|M.Sc Student||Liss Rotem|
|Subject||Entanglement and Geometrical Distances in Quantum|
Information and Quantum Cryptography
|Department||Department of Computer Science||Supervisor||Professor Tal Mor|
|Full Thesis text|
The counter-intuitive features of Quantum Mechanics make it possible to solve problems and perform tasks that are beyond the abilities of classical computers and classical communication devices. The area of quantum information processing studies how representing information by quantum states can help achieving such improvements.
In this research, we use basic notions of quantum information (mainly entanglement, Bloch sphere, and geometrical distances between quantum states) for analyzing relations of quantum states to each other and quantum cryptographic protocols.
Entanglement is an important feature of quantum states. Intuitively (and, partly, inaccurately), entanglement represents quantum (non-classical) correlations between several different quantum systems. Entanglement is one of the most important quantum phenomena, and it has many uses in quantum information, quantum communication, and quantum computing.
Some quantum states can be geometrically represented by the Bloch sphere: the unit sphere in the three-dimensional Euclidean space. The "standard" quantum states, to which the laws of Quantum Mechanics directly apply, are called pure states. Other states are the mixed states: probability distributions ("mixtures") of several pure states. The points on the Bloch sphere are the pure states, and those inside the Bloch sphere are the mixed states. This geometrical representation is useful and intuitive for many purposes.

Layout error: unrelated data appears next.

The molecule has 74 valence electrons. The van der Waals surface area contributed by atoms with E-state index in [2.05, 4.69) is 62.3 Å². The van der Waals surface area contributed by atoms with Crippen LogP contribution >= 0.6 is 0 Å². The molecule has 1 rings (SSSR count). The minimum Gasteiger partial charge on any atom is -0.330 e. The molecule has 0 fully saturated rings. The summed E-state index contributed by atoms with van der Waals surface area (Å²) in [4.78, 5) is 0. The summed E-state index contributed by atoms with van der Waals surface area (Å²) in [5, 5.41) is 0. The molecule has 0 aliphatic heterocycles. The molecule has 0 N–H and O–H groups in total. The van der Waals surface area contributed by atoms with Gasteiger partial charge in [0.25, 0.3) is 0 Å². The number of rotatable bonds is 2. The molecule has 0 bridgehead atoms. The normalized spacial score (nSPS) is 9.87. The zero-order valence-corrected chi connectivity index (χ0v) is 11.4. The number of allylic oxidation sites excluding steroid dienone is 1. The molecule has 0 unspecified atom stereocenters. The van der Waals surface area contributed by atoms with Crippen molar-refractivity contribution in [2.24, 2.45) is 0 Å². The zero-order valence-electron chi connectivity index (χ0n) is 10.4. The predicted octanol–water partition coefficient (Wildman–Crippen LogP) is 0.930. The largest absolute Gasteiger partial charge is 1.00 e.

We provide a geometrical analysis of entanglement for all the quantum mixed states of rank 2 (all the mixtures of exactly two pure states): for any such state (in any dimension), we define a generalized Bloch sphere by using the two pure states, and we analyze this state and its neighbor states inside this Bloch sphere. We look at the set of non-entangled states ("separable states") in the Bloch sphere and characterize it into exactly five possible classes. We give examples for each class and prove that there are no other classes. In addition, we suggest possible definitions of "entanglement measures" by using the "trace distance" from the nearest separable state.
Many types of distances between quantum states can be defined. One of the most useful distances is the trace distance, which bounds the "distinguishability" between the states. The trace distance is very useful in quantum information and quantum cryptography, and it also has a simple geometrical interpretation: it is half of the Euclidean distance between the states in the Bloch sphere.
Quantum key distribution (QKD) protocols make it possible for two participators to achieve the classically-impossible task of generating a secret random shared key even if their adversary is computationally unlimited. Several important QKD protocols, including the first protocol of Bennett and Brassard (BB84), have their unconditional security proved against adversaries performing the most general attacks in a theoretical (idealized) setting. We discuss a slightly different protocol, named "BB84-INFO-z", and prove it secure against a broad class of attacks (the collective attacks). Moreover, we make use of the "trace distance" for making our security proof more "composable" than similar security proofs for BB84: namely, for making a step towards proving that the secret key remains secret even when the two participators actually use it for cryptographic purposes.